The Yediot owners also own one of the most widely read internet news sites (Ynet), one of the most successful TV broadcasters (Reshet), and part of Israel’s only cable company, HOT.  But their print newspaper is slipping steadily.  For many years, (starting first in 1995) Yediot Aharonot was so predominant that it had officially been ruled a monopoly.  It was truly the “paper of the nation” and its power over politicians was legendary.  Moreover, the entire newspaper “industry” was an oligopoly ruled by a few powerful families who made sure that the price of entry of new competition remained prohibitive (sound familiar?).  This close control of what in pre-internet times was the primary source of the public’s information troubled legal scholars, such as Professor Aharon Barak (later to be Supreme Court President) who wrote scholarly articles warning that such close control over  what the public reads can be detrimental and even dangerous to democratic governance.

But with the publication of the new and free Yisrael Hayom, and with the broad access to free content on the internet, this monopolistic power eroded, so that now Yediot is fighting strenuously to maintain a position as the most widely read newspaper in the country. Indeed, one of its tactics is free distribution!  I, for one, am given a free copy of Friday’s Yediot each week at the Machane Yehuda in Jerusalem.  Competition is like that.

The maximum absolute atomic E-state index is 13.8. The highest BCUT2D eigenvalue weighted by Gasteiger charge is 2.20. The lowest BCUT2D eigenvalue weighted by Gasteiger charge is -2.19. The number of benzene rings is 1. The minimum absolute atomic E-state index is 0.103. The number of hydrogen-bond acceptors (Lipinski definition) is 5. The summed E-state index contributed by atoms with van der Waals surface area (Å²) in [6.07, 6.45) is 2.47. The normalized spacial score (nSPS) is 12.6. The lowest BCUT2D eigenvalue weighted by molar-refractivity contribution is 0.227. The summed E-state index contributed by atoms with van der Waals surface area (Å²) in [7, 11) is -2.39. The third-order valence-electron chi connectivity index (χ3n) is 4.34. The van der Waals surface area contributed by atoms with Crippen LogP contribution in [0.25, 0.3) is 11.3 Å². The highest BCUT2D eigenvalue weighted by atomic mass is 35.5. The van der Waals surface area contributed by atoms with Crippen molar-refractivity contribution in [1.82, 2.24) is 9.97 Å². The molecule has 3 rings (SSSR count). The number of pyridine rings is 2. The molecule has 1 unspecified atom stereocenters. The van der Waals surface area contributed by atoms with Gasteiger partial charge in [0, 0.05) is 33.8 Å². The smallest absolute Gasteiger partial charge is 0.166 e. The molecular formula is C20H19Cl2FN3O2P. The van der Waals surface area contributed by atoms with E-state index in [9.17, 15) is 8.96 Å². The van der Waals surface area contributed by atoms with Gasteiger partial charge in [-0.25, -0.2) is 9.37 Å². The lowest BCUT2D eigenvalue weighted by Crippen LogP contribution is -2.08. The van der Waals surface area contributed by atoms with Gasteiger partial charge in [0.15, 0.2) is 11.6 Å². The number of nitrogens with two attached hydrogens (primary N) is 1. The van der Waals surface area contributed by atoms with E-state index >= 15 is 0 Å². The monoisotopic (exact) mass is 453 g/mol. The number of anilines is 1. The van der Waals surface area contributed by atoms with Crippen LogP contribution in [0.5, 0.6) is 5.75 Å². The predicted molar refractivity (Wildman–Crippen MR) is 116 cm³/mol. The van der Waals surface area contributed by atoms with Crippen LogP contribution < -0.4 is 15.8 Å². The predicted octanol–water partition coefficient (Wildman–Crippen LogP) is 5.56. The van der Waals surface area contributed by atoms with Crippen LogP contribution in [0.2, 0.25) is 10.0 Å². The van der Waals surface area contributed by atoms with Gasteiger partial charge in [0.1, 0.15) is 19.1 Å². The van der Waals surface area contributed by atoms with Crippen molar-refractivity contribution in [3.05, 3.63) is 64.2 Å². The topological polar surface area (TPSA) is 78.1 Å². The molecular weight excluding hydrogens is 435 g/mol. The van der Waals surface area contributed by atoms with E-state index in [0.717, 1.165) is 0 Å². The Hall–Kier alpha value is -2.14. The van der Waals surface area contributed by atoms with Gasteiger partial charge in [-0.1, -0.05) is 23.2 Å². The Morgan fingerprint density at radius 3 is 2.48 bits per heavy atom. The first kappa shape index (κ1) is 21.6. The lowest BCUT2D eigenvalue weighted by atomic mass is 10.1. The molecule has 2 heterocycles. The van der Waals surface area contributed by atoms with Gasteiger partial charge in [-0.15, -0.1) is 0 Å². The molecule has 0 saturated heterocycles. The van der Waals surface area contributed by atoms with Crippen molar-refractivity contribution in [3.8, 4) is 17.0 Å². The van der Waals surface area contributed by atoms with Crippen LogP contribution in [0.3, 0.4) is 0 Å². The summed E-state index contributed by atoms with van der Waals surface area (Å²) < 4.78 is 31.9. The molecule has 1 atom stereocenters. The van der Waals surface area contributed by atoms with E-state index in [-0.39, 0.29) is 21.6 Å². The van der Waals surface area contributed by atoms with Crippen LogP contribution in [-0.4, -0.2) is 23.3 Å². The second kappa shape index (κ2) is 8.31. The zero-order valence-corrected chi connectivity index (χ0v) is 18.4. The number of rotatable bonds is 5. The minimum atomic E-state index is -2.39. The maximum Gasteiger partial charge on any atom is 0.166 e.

Free distribution is fine in Israel and Europe - except for Yisrael Hayom.  Photo: Kobi Gideon/Flash90
Free distribution is fine in Israel and Europe – except for Yisrael Hayom. Photo: Kobi Gideon/Flash90

Free distribution for me, but not for thee

Yediot knows very well how free distribution can overtake a leading competitor.  For that is precisely what it did in in 1960’s to wrestle the leadership from the previously dominant Maariv.  Yediot gave out hundreds of thousands of free newspapers and it ultimately toppled Maariv.  But now, it is struggling to defend its turf not expand it.  What it did to Maariv in the 60’s is being done to it by Yisrael Hayom and the internet in the 2000’s.  As it is slowly losing the battle, a new and drastic strategy is required, and there is no conceivable solution better than to have the government outlaw the competitor.  This is a monopolist dream come true.

Free newspapers are neither the invention of Yediot Aharanot and the Moses family (its primary owners) nor of Yisrael Hayom and the Adelsons.  This marketing strategy started back in 1940, and is widely prevalent in today’s world.  There are two elements to newspaper income: the yield from selling papers and the payments for advertisements in the paper.  The marketing strategy of free distribution is to increase the advertising revenue at the cost of distribution income.  The advertising rates (and therefore income) are directly related to circulation.  So by reducing cost to the consumer, the paper increases circulation and increases advertising revenues.